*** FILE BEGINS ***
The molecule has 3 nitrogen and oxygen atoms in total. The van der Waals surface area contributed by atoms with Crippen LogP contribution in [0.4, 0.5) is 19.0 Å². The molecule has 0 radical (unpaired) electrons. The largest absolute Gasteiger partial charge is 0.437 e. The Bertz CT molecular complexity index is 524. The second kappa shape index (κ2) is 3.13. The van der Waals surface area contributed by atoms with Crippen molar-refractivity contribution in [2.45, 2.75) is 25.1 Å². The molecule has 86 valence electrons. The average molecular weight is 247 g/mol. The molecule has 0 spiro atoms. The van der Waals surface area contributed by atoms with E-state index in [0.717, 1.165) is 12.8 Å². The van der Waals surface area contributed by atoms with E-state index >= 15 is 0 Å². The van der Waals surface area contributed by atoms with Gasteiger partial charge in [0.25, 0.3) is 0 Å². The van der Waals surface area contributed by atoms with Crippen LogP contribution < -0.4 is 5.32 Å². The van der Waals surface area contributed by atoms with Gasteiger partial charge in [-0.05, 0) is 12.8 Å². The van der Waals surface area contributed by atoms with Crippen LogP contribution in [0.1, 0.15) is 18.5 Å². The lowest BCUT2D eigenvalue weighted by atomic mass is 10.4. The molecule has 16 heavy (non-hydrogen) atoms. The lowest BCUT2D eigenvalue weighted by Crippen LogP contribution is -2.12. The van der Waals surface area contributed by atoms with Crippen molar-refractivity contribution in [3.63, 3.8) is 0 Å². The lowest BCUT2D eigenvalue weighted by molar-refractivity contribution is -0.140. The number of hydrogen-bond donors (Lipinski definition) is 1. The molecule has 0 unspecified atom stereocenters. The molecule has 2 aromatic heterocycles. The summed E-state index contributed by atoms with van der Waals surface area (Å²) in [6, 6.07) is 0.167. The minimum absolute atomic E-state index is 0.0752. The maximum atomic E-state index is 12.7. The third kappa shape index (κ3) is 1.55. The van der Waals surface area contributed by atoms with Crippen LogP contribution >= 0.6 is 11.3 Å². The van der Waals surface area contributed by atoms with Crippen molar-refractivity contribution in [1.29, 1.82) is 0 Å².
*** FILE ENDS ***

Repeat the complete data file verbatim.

The molecule has 3 nitrogen and oxygen atoms in total. The van der Waals surface area contributed by atoms with Crippen LogP contribution in [0.4, 0.5) is 19.0 Å². The molecule has 0 radical (unpaired) electrons. The largest absolute Gasteiger partial charge is 0.437 e. The Bertz CT molecular complexity index is 524. The second kappa shape index (κ2) is 3.13. The van der Waals surface area contributed by atoms with Crippen molar-refractivity contribution in [2.45, 2.75) is 25.1 Å². The molecule has 86 valence electrons. The average molecular weight is 247 g/mol. The molecule has 0 spiro atoms. The van der Waals surface area contributed by atoms with E-state index in [0.717, 1.165) is 12.8 Å². The van der Waals surface area contributed by atoms with E-state index >= 15 is 0 Å². The van der Waals surface area contributed by atoms with Gasteiger partial charge in [0.25, 0.3) is 0 Å². The van der Waals surface area contributed by atoms with Crippen LogP contribution < -0.4 is 5.32 Å². The van der Waals surface area contributed by atoms with Gasteiger partial charge in [-0.05, 0) is 12.8 Å². The van der Waals surface area contributed by atoms with Crippen LogP contribution in [0.1, 0.15) is 18.5 Å². The lowest BCUT2D eigenvalue weighted by atomic mass is 10.4. The molecule has 16 heavy (non-hydrogen) atoms. The lowest BCUT2D eigenvalue weighted by Crippen LogP contribution is -2.12. The van der Waals surface area contributed by atoms with Crippen molar-refractivity contribution in [3.63, 3.8) is 0 Å². The lowest BCUT2D eigenvalue weighted by molar-refractivity contribution is -0.140. The number of hydrogen-bond donors (Lipinski definition) is 1. The molecule has 0 unspecified atom stereocenters. The molecule has 2 aromatic heterocycles. The summed E-state index contributed by atoms with van der Waals surface area (Å²) in [6, 6.07) is 0.167. The minimum absolute atomic E-state index is 0.0752. The maximum atomic E-state index is 12.7. The third kappa shape index (κ3) is 1.55. The van der Waals surface area contributed by atoms with Crippen LogP contribution >= 0.6 is 11.3 Å². The van der Waals surface area contributed by atoms with Crippen molar-refractivity contribution in [1.29, 1.82) is 0 Å².